As the sayings go, "time is fleeting" and "time is money." No one knows these concepts better than you, the small business owner. Here are a few suggestions to help you manage your most limited resource: time.
1. Focus on your target consumer. Avoid trying to be all things to all people. Decide on your most profitable target opportunities with growth potential--narrow your focus and broaden your appeal to that audience. Identify what their needs are and how you can best serve them. If you have gaps in meeting your top customer needs, focus on expanding your capabilities to meet those needs.
2. Differentiate your business. Create differentiation between you and your competitors by providing a service or product that few businesses offer. By differentiating you can focus on your key differences. This helps you save time by providing a focal point for your promotional efforts.
3. Build a team. Decide on the type of person you want on your team. Search for those personality traits and work styles, as well as needed skills, when adding to your staff. Many people can fill a position, but few will complete your team. The right choice in team members can then grow and take projects off of your list.
4. Use your best assets: a smile and a thank you. Tell your customers and employees how much you appreciate them. Write them a note. A smile and a thank you are great competitive tools and will be contagious with your employees. This approach will help you retain customers and you won't need to spend time finding replacements. (Don't forget word of mouth is still one of the best way to gain new customers.)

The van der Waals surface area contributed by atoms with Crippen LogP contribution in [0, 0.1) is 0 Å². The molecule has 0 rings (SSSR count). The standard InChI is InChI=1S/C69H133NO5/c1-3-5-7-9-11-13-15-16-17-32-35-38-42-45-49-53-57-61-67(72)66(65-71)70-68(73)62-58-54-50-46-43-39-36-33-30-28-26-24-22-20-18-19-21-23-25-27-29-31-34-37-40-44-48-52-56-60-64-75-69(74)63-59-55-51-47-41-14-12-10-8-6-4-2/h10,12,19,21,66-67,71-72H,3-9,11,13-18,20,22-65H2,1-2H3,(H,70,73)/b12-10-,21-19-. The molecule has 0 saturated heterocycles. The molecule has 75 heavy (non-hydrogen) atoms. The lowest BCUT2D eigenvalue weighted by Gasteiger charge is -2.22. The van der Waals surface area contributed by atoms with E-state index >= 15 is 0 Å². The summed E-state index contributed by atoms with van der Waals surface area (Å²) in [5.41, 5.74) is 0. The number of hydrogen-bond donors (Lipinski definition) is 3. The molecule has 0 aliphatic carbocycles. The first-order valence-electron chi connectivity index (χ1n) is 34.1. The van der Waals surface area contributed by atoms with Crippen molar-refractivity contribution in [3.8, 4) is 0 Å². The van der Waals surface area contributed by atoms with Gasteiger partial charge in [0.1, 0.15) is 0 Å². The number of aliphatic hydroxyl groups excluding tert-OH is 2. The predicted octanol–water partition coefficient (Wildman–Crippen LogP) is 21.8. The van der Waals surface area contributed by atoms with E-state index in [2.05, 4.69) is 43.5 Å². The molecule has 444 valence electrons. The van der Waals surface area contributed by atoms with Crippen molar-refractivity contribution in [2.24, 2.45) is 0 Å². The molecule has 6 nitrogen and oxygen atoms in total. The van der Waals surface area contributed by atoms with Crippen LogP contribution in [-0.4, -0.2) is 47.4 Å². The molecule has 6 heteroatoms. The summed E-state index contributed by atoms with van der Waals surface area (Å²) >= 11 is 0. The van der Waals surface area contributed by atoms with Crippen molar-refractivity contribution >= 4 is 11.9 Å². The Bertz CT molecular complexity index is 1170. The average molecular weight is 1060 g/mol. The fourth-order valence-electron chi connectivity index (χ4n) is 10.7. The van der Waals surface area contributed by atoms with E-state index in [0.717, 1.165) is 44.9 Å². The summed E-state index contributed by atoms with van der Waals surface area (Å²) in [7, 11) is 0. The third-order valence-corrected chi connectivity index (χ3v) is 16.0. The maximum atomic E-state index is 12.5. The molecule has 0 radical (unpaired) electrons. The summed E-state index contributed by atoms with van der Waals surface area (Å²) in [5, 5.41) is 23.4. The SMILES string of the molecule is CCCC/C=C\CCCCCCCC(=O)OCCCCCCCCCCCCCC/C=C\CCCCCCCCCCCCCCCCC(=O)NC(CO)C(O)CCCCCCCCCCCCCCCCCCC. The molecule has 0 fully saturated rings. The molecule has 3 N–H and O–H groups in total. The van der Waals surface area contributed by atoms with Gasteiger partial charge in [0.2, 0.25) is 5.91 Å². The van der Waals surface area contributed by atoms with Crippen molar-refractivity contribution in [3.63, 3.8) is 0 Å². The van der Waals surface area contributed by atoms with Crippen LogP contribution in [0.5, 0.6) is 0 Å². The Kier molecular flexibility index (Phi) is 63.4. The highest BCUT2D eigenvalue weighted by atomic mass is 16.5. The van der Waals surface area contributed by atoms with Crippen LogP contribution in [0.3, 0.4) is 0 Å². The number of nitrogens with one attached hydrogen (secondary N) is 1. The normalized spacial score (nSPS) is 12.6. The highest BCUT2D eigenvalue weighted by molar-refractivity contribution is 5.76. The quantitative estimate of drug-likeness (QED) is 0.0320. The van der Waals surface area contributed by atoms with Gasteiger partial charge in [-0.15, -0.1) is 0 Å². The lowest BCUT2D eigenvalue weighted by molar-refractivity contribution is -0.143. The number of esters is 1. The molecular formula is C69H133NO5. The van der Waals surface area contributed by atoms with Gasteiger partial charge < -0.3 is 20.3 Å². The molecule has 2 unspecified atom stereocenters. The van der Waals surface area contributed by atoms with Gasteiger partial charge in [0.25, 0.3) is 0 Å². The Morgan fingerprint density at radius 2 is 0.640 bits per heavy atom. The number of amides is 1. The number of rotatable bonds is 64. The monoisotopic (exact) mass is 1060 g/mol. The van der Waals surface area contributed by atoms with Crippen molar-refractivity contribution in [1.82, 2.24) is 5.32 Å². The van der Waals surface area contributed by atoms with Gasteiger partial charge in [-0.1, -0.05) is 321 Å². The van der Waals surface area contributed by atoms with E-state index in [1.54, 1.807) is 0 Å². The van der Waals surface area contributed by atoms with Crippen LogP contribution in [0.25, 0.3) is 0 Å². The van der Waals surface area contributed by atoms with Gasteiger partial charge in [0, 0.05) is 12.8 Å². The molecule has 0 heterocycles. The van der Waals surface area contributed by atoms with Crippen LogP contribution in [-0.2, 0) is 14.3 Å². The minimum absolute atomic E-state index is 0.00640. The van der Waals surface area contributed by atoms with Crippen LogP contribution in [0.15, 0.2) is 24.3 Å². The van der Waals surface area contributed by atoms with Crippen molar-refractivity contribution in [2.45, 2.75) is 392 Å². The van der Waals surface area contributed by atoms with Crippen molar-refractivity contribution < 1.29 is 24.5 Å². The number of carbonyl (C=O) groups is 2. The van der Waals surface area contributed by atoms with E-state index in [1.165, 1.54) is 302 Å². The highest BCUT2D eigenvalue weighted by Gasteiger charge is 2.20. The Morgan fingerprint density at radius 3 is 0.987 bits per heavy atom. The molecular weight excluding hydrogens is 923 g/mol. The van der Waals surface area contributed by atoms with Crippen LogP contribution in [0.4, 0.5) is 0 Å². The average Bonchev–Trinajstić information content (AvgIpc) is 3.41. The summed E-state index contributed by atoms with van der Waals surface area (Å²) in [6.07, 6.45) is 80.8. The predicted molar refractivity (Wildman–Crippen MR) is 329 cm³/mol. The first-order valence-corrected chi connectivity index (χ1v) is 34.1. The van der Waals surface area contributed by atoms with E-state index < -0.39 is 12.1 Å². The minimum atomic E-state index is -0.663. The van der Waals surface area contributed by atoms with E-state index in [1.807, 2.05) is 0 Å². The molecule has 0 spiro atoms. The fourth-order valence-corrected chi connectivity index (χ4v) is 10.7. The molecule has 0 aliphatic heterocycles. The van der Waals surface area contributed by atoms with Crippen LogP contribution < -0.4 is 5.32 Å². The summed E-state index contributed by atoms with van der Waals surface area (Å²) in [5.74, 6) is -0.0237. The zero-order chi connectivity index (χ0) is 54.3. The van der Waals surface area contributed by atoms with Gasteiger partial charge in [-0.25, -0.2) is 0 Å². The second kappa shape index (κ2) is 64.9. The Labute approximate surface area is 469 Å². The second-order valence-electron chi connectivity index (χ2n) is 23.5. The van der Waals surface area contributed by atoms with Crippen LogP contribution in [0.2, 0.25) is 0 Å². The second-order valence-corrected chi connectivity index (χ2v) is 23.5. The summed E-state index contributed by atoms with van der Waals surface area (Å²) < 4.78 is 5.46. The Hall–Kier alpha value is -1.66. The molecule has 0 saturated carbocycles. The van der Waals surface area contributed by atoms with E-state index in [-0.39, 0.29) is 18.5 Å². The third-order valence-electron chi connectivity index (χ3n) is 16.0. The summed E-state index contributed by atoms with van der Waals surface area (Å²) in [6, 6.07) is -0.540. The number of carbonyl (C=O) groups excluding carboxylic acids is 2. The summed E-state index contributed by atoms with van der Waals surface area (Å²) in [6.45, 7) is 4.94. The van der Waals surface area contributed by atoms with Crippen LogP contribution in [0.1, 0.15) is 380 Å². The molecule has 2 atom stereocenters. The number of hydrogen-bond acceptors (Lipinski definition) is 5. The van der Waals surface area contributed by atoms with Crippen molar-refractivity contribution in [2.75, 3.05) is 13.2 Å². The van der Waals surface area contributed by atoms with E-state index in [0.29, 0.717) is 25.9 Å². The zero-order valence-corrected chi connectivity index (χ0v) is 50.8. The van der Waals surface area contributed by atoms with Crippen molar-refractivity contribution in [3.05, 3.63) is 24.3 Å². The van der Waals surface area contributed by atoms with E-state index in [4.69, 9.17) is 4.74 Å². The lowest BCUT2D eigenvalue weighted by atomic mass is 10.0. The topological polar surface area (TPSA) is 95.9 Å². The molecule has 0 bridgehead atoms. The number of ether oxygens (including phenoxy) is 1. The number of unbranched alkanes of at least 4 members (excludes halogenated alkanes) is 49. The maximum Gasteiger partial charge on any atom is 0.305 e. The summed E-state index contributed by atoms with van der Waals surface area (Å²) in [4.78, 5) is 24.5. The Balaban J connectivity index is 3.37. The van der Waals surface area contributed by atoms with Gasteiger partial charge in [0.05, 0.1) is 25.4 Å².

5. Solve the right problems. Focus your time on the problems that you can manage and impact. Don't worry about or spend time on issues that are outside of what you can control.
6. Short lists vs. long lists. Long lists are appealing but at the end of the day, 3 to 5 items may be all you normally get accomplished, so why have a long list? It can be discouraging to look at the same list of 15 items if none of them get crossed off. Consider putting the 3 to 5 top priority items on your "immediate" list. Then, make a "mid-priority" list of items you need to accomplish within the week and a "long-term" list of items you would like to do within 1 to 6 months. This will help you manage what can be done in the time allotted and feel better about your accomplishments.
7. Reduce paperwork and your email inbox. Follow the "one-touch" rule for incoming paperwork and emails. Keep file folders for both types of communications. Create a "to do" folder, topic folders, and a "to read" folder. Keep the trash basket handy. Try to touch each item of paperwork and email in your inbox once; otherwise, your time will be spent sorting through items rather than moving through tasks.
Try to incorporate these strategies and tactics into your business and your effectiveness should grow over time. Please share your tips in the comments section.
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